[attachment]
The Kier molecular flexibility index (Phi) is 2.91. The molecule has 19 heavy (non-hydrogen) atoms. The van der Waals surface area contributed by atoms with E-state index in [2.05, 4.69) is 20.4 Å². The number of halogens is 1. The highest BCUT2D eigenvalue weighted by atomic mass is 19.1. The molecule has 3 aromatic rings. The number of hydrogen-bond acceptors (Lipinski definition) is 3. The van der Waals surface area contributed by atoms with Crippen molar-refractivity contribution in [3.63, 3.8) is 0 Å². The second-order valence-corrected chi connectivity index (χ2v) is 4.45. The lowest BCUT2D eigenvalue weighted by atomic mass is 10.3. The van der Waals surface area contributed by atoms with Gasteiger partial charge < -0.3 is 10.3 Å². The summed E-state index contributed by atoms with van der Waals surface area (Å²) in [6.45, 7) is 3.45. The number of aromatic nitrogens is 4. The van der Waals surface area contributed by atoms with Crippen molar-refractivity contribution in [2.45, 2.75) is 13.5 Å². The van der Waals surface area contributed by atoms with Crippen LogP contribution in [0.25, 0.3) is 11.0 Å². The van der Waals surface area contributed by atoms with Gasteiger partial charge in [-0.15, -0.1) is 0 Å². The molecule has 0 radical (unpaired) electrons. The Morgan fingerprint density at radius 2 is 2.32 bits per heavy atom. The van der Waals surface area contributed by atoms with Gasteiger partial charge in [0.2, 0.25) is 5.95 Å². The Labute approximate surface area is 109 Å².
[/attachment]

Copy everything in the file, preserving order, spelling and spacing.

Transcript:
The Kier molecular flexibility index (Phi) is 2.91. The molecule has 19 heavy (non-hydrogen) atoms. The van der Waals surface area contributed by atoms with E-state index in [2.05, 4.69) is 20.4 Å². The number of halogens is 1. The highest BCUT2D eigenvalue weighted by atomic mass is 19.1. The molecule has 3 aromatic rings. The number of hydrogen-bond acceptors (Lipinski definition) is 3. The van der Waals surface area contributed by atoms with Crippen molar-refractivity contribution in [3.63, 3.8) is 0 Å². The second-order valence-corrected chi connectivity index (χ2v) is 4.45. The lowest BCUT2D eigenvalue weighted by atomic mass is 10.3. The van der Waals surface area contributed by atoms with Gasteiger partial charge < -0.3 is 10.3 Å². The summed E-state index contributed by atoms with van der Waals surface area (Å²) in [6.45, 7) is 3.45. The number of aromatic nitrogens is 4. The van der Waals surface area contributed by atoms with Crippen molar-refractivity contribution in [2.45, 2.75) is 13.5 Å². The van der Waals surface area contributed by atoms with Crippen LogP contribution in [0.25, 0.3) is 11.0 Å². The van der Waals surface area contributed by atoms with Gasteiger partial charge in [-0.15, -0.1) is 0 Å². The molecule has 0 radical (unpaired) electrons. The Morgan fingerprint density at radius 2 is 2.32 bits per heavy atom. The van der Waals surface area contributed by atoms with Gasteiger partial charge in [0.2, 0.25) is 5.95 Å². The Labute approximate surface area is 109 Å².